We live in a society drenched in alcohol. Playdates, parties, Mothers groups nights out…
Let’s face it, most social events seem to be centered around drinking.
For most, our Friday afternoon default is set to head to the bottle shop to grab a few beers or a bottle of wine for that well-deserved wind down after a long week of parenting.
But for some, that casual habit can become a problem.
Since the Pandemic people around the world are drinking 20% more than ever before. You’d think the lack of social interaction would have caused old habits to dry up, but those long zoom calls to friends and family, isolation, and the feeling of losing control of our own freedom has women leaning into booze more than ever before.
But something is emerging from the wreckage of Covid, and people all over the world are starting to recognise the negative impact alcohol is having on their lives. Anxiety, depression, shame, and regret mean we’re seeking out new ways to socialise without the hangover.
The Sober Curious movement has been picking up pace. It’s a term that’s designed to encompass anyone that has ever questioned their relationship with alcohol and for many it’s allowing a healthier way of living and socialising to evolve.
News articles on ‘grey area drinking’ and the fight against ‘Mummy wine culture’ are popping up all over Instagram and there are some women that are helping others by shouting about it from the top of the Aldi Carpark!
One Australia-based Sober Influencer is Victoria Vanstone, her website www.drunkmummysobermummy.com follows her brutally honest and often hilarious misadventures into parenting and sobriety.
She believes that people are becoming more aware that binge drinking is affecting mental health globally. Her blog urges readers to seek help for mid-range drinking problems and her message is that you don’t have to hit rock bottoms to be deserving of support and that being sober is not boring at all…It’s a better and more authentic way of living.
‘I think the world is starting to recognise that binge drinking, and any sort of over-drinking is having massive impact, not just on the individual but families and communities. We’re beginning to identify a place between the pub and an AA meeting where some are falling through the cracks and even though they’re suffering are not getting the help they need.
After I had kids, I started to use alcohol to escape the mundanity of motherhood, hangovers with a baby crying in the next room made me feel awful guilt and shame, but because I wasn’t passed out in the gutter (too often) I didn’t reach out for help. I carried on binge drinking and missed out on getting professional support because my problem didn’t seem bad enough.’
Victoria believes a lot of people get stuck in a place where they know their drinking is out of control, yet they don’t feel it’s severe enough to deserve intervention.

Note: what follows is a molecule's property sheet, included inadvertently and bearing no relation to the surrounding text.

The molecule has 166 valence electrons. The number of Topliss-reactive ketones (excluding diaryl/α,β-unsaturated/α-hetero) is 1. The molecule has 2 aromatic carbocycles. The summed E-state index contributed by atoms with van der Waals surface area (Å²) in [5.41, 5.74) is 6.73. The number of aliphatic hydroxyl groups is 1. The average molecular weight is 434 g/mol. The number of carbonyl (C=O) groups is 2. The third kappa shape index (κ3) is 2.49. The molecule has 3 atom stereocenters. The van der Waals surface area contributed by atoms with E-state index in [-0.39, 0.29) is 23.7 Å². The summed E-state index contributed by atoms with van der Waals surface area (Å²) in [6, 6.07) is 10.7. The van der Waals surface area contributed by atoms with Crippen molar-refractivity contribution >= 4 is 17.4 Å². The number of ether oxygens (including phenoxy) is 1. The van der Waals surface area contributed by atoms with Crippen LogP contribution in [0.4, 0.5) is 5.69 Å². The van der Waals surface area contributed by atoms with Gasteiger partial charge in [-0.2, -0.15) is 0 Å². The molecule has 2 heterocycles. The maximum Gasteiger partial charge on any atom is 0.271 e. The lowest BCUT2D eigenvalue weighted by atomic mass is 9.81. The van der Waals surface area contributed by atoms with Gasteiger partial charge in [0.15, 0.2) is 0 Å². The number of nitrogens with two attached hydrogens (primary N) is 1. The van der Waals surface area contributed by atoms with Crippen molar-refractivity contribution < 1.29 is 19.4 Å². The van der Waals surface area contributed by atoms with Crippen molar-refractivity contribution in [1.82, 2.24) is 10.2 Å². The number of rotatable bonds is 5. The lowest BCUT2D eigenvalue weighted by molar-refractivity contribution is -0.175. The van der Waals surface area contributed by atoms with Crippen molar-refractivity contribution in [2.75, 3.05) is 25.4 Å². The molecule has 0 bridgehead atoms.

So in order to address this place Victoria started writing, telling her story in the hope her experiences would help others that are stuck.
She has now teamed up with the founder of the single mum network www.beanstalmums.com.au Lucy Good, to record a podcast all about their personal journeys to sobriety.
‘We called the podcast ‘Sober Awkward’ because that’s how Vic and I feel a lot of the time.
Learning how to be sober in this booze-soaked world is really hard and there are some extremely awkward interactions that you have to navigate.
Our motto on the podcast is to ‘Feel the awkward and do it anyway!’ We want people to know that even though it may seem awkward at first, saying no to alcohol is a possibility and it does get easier’ Says Lucy.
These two ex-binge drinking party girls bring humor and honesty to the sober scene. They both have a passion for helping people whose drinking is having negative repercussions on their lives and hope their insightful chats about being awkward will help others seek support.
‘Our podcast is aimed at anyone questioning their drinking habits, we want to reach people and let them know we’ve been there. We’ve both experienced anxiety because of alcohol and we hope our positive and thought-provoking conversations reach people that feel ready to make some changes in their lives. We are both proof that there is life after alcohol and it’s not as awful and boring as some might think. I think Lucy and I would both agree that becoming sober in our 40’s was the best choice we ever made.’
‘It’s not just about giving up drinking’ Says Vic, ‘It’s about finding out who you are underneath the alcohol and learning that you’re enough without it.’
Vic believes that giving up drinking has not only enriched her life, it has also made her a more present and available parent.
‘There are so many benefits to becoming a Sober Curious Mum, I don’t lie in bed all die regretting my tequila shot/red wine combo…. I’m out and about living my life without an ounce of regret. My preoccupation with alcohol is gone, and I couldn’t be happier!’
Vic and Lucy’s podcast address’s a place that’s been missed, a type of ‘socially acceptable alcoholism’ that is rife within Australian culture. A common sort of drinking habit that is cheered on from the sidelines and feels so ingrained in us and in society, that imagining another way is unfathomable.
But as they have discovered, sobriety, with all its awkwardness, is so much authentic and fulfilling than being drunk. So, have a listen to their podcast, sometimes just knowing that there are others like you is enough to step out of a bad habit and into a new life.
Sober Awkward is available on Spotify or iTunes or wherever you get your podcasts.